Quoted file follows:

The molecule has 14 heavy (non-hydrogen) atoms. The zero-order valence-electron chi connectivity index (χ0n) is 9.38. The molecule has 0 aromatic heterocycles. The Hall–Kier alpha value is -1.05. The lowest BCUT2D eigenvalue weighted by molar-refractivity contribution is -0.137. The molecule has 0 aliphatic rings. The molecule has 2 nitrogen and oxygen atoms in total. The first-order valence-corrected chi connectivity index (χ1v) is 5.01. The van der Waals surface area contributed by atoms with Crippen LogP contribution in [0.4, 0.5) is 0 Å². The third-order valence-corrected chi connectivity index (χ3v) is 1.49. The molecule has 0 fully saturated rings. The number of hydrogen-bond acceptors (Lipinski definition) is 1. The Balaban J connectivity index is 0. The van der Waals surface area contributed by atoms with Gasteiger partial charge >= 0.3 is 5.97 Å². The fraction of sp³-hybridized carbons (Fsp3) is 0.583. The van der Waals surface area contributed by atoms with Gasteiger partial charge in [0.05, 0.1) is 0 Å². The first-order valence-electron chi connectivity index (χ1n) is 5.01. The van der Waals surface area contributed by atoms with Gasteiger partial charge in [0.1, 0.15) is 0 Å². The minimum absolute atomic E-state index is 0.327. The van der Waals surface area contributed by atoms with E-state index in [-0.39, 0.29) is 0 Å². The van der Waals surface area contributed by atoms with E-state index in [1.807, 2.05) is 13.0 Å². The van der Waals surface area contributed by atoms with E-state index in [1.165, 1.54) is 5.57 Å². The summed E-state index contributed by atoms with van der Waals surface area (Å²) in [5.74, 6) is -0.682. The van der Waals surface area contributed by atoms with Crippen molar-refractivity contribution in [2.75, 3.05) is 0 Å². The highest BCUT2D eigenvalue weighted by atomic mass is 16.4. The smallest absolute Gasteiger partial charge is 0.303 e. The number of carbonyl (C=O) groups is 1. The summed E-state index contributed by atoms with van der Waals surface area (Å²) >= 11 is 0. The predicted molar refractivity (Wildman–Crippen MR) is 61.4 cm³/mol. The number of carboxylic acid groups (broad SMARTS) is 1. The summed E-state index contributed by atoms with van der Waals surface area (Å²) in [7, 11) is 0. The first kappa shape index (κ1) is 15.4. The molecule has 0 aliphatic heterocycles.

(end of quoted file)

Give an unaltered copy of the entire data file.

The molecule has 14 heavy (non-hydrogen) atoms. The zero-order valence-electron chi connectivity index (χ0n) is 9.38. The molecule has 0 aromatic heterocycles. The Hall–Kier alpha value is -1.05. The lowest BCUT2D eigenvalue weighted by molar-refractivity contribution is -0.137. The molecule has 0 aliphatic rings. The molecule has 2 nitrogen and oxygen atoms in total. The first-order valence-corrected chi connectivity index (χ1v) is 5.01. The van der Waals surface area contributed by atoms with Crippen LogP contribution in [0.4, 0.5) is 0 Å². The third-order valence-corrected chi connectivity index (χ3v) is 1.49. The molecule has 0 fully saturated rings. The number of hydrogen-bond acceptors (Lipinski definition) is 1. The Balaban J connectivity index is 0. The van der Waals surface area contributed by atoms with Gasteiger partial charge >= 0.3 is 5.97 Å². The fraction of sp³-hybridized carbons (Fsp3) is 0.583. The van der Waals surface area contributed by atoms with Gasteiger partial charge in [0.05, 0.1) is 0 Å². The first-order valence-electron chi connectivity index (χ1n) is 5.01. The van der Waals surface area contributed by atoms with Gasteiger partial charge in [0.1, 0.15) is 0 Å². The minimum absolute atomic E-state index is 0.327. The van der Waals surface area contributed by atoms with E-state index in [-0.39, 0.29) is 0 Å². The van der Waals surface area contributed by atoms with E-state index in [1.807, 2.05) is 13.0 Å². The van der Waals surface area contributed by atoms with E-state index in [1.165, 1.54) is 5.57 Å². The summed E-state index contributed by atoms with van der Waals surface area (Å²) in [5.74, 6) is -0.682. The van der Waals surface area contributed by atoms with Crippen molar-refractivity contribution in [2.75, 3.05) is 0 Å². The highest BCUT2D eigenvalue weighted by atomic mass is 16.4. The smallest absolute Gasteiger partial charge is 0.303 e. The number of carbonyl (C=O) groups is 1. The summed E-state index contributed by atoms with van der Waals surface area (Å²) >= 11 is 0. The predicted molar refractivity (Wildman–Crippen MR) is 61.4 cm³/mol. The number of carboxylic acid groups (broad SMARTS) is 1. The summed E-state index contributed by atoms with van der Waals surface area (Å²) in [7, 11) is 0. The first kappa shape index (κ1) is 15.4. The molecule has 0 aliphatic heterocycles.